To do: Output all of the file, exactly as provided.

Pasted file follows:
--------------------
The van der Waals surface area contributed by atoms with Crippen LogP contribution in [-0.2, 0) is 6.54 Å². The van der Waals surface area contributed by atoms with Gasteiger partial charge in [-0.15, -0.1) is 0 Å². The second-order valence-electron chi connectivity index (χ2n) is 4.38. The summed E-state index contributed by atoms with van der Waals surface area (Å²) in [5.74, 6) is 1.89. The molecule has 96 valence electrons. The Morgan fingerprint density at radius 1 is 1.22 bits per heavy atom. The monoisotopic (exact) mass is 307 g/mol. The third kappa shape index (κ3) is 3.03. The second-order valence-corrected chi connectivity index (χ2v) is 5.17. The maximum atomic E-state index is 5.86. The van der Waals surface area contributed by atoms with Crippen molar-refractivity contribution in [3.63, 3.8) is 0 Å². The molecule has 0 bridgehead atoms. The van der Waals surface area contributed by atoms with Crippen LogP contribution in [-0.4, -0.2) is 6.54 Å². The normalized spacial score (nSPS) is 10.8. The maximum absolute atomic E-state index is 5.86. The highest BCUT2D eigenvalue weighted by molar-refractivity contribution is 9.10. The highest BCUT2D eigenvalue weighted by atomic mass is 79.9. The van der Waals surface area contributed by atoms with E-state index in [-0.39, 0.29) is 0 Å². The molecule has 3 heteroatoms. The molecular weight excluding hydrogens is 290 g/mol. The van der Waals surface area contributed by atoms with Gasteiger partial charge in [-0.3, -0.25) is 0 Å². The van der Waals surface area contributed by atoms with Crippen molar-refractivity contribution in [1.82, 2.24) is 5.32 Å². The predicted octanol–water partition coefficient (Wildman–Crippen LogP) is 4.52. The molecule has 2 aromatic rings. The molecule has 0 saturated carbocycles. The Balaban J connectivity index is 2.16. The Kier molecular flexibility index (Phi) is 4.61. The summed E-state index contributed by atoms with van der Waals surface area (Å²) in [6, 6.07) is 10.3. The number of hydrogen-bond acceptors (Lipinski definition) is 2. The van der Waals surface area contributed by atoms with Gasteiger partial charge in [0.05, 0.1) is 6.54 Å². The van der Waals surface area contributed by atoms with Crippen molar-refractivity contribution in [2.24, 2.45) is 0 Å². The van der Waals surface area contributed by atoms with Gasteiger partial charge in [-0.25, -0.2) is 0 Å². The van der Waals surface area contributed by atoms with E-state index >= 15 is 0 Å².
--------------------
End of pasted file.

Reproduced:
The van der Waals surface area contributed by atoms with Crippen LogP contribution in [-0.2, 0) is 6.54 Å². The van der Waals surface area contributed by atoms with Gasteiger partial charge in [-0.15, -0.1) is 0 Å². The second-order valence-electron chi connectivity index (χ2n) is 4.38. The summed E-state index contributed by atoms with van der Waals surface area (Å²) in [5.74, 6) is 1.89. The molecule has 96 valence electrons. The Morgan fingerprint density at radius 1 is 1.22 bits per heavy atom. The monoisotopic (exact) mass is 307 g/mol. The third kappa shape index (κ3) is 3.03. The second-order valence-corrected chi connectivity index (χ2v) is 5.17. The maximum atomic E-state index is 5.86. The van der Waals surface area contributed by atoms with Crippen molar-refractivity contribution in [3.63, 3.8) is 0 Å². The molecule has 0 bridgehead atoms. The van der Waals surface area contributed by atoms with Crippen LogP contribution in [-0.4, -0.2) is 6.54 Å². The normalized spacial score (nSPS) is 10.8. The maximum absolute atomic E-state index is 5.86. The highest BCUT2D eigenvalue weighted by molar-refractivity contribution is 9.10. The highest BCUT2D eigenvalue weighted by atomic mass is 79.9. The van der Waals surface area contributed by atoms with E-state index in [-0.39, 0.29) is 0 Å². The molecule has 3 heteroatoms. The molecular weight excluding hydrogens is 290 g/mol. The van der Waals surface area contributed by atoms with Gasteiger partial charge in [-0.3, -0.25) is 0 Å². The van der Waals surface area contributed by atoms with Crippen molar-refractivity contribution in [1.82, 2.24) is 5.32 Å². The predicted octanol–water partition coefficient (Wildman–Crippen LogP) is 4.52. The molecule has 2 aromatic rings. The molecule has 0 saturated carbocycles. The Balaban J connectivity index is 2.16. The Kier molecular flexibility index (Phi) is 4.61. The summed E-state index contributed by atoms with van der Waals surface area (Å²) in [6, 6.07) is 10.3. The number of hydrogen-bond acceptors (Lipinski definition) is 2. The van der Waals surface area contributed by atoms with Gasteiger partial charge in [0.05, 0.1) is 6.54 Å². The van der Waals surface area contributed by atoms with Crippen molar-refractivity contribution in [2.24, 2.45) is 0 Å². The van der Waals surface area contributed by atoms with Gasteiger partial charge in [-0.25, -0.2) is 0 Å². The van der Waals surface area contributed by atoms with E-state index >= 15 is 0 Å².